So, You Received a Letter of Inquiry (LOI) . . .

The Federal Communications Commission (FCC) has always taken violations of the Communications Act and its rules seriously. As with any agency, though, enforcement priorities can shift and change over time.  The recent leadership changes at the FCC, both at the Commissioner and staff levels, warrant a watchful eye for shifting priorities at the Enforcement Bureau, both in the areas of focus as well as changes in approach to investigations. We could well see an increase in the number of LOIs or LOIs in new areas over the coming months.

Few letters are more disheartening to a licensee, or other carrier authorized under the Communications Act, than an LOI from the FCC’s Enforcement Bureau. While not every LOI leads to a voluntary contribution to the United States Treasury, the ability of the agency to define what constitutes a rule violation, and how to count those violations, means that any alleged breach of the FCC’s rules can quickly expand into a significant liability exposure for your company. Accordingly, it is important that you take immediate action upon receipt.

What Triggers an LOI: The Enforcement Bureau investigates a wide array of issues stemming from potential non-compliance with the FCC’s rules and the Communications Act. These investigations can range from violations of the Universal Service Fund rules to the Equal Employment Opportunity (EEO) compliance of television and radio broadcast licensees. On a more practical level, however, many LOIs are triggered by press reports. If your company has made negative news in a way that intersects with FCC jurisdiction, you should not be surprised to receive an LOI. Other common sources are audit findings, consumer complaints…and even reports by competitors. Unfortunately, self-reporting of a violation does not mean a company will avoid investigation.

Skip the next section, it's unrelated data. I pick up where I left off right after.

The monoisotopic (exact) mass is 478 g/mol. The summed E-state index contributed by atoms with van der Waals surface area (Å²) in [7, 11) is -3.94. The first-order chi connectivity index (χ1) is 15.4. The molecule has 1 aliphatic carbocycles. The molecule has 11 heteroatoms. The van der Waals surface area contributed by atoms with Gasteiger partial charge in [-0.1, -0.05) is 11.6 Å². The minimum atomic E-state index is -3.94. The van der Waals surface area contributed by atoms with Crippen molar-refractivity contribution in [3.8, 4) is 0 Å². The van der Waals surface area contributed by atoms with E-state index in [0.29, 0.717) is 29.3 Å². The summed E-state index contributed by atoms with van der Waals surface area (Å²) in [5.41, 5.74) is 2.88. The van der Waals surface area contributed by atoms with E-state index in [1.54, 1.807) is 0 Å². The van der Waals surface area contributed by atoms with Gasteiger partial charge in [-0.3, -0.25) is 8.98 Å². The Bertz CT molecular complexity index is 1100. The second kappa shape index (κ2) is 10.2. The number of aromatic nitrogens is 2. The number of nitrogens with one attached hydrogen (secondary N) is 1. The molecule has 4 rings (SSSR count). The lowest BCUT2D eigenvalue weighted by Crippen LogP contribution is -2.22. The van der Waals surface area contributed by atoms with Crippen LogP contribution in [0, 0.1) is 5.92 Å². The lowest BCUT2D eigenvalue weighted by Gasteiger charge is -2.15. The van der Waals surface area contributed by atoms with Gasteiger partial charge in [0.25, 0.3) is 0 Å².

What to do:

Preserving documents. The FCC has broad investigative authority, and an LOI represents the first step in a serious government investigation. Receipt of an LOI puts a company on notice of a potential violation and imposes an obligation to preserve documents. The company must quickly identify those records that are likely to be implicated, as well as the individuals with relevant knowledge. Counsel, whether in-house or outside counsel, should immediately issue a hold notice to all individuals potentially involved as well as the departments or individuals that hold applicable records. While the scope of the ultimate document production may be the result of negotiation between the Enforcement Bureau and counsel for the company, you risk increased exposure if EB believes you have not retained all records they deem relevant. This can be particularly problematic if the LOI touches on call records or other high-volume data streams that tend to be retained for only short periods of time. 

Internal Investigation. Once you have received notice of a potential violation, it is critical that you develop an understanding of the facts as quickly as possible. As with any other government investigation, analyzing your potential exposure and responding promptly and accurately to the LOI requires that you know what happened.  You should begin thinking about the application of the Communications Act and the FCC’s rules to the facts, along with any potential legal defenses that may apply. Because of the compressed timeframe of an FCC investigation, promptly engaging counsel to help with this process can pay significant dividends as the investigation moves forward.

Timely Written Response. It is not unusual for EB to demand a response to their questions and production of documents within a relatively short period of time. Again, while deadlines may be a subject of negotiation between counsel and EB, prompt action is important. It is equally important, however, that the responses be accurate. Your written responses should be limited to the facts that are available and go no further. 

Meeting with EB. Once a response is submitted, it will be an unusual case in which follow up meetings with the EB staff are not required. It is frequently useful to develop a presentation that summarizes the facts collected and sets out your position on the law in a manner that provides the EB with a roadmap to closing the investigation.

What NOT to do:

When an LOI arrives at company, it is not unusual for individual employees to begin speculation regarding its merits, who is responsible, and possible outcomes. Counsel should alert employees to refrain from such speculation. However, if there is one important rule to remember when it comes to the receipt of an LOI it is this: 



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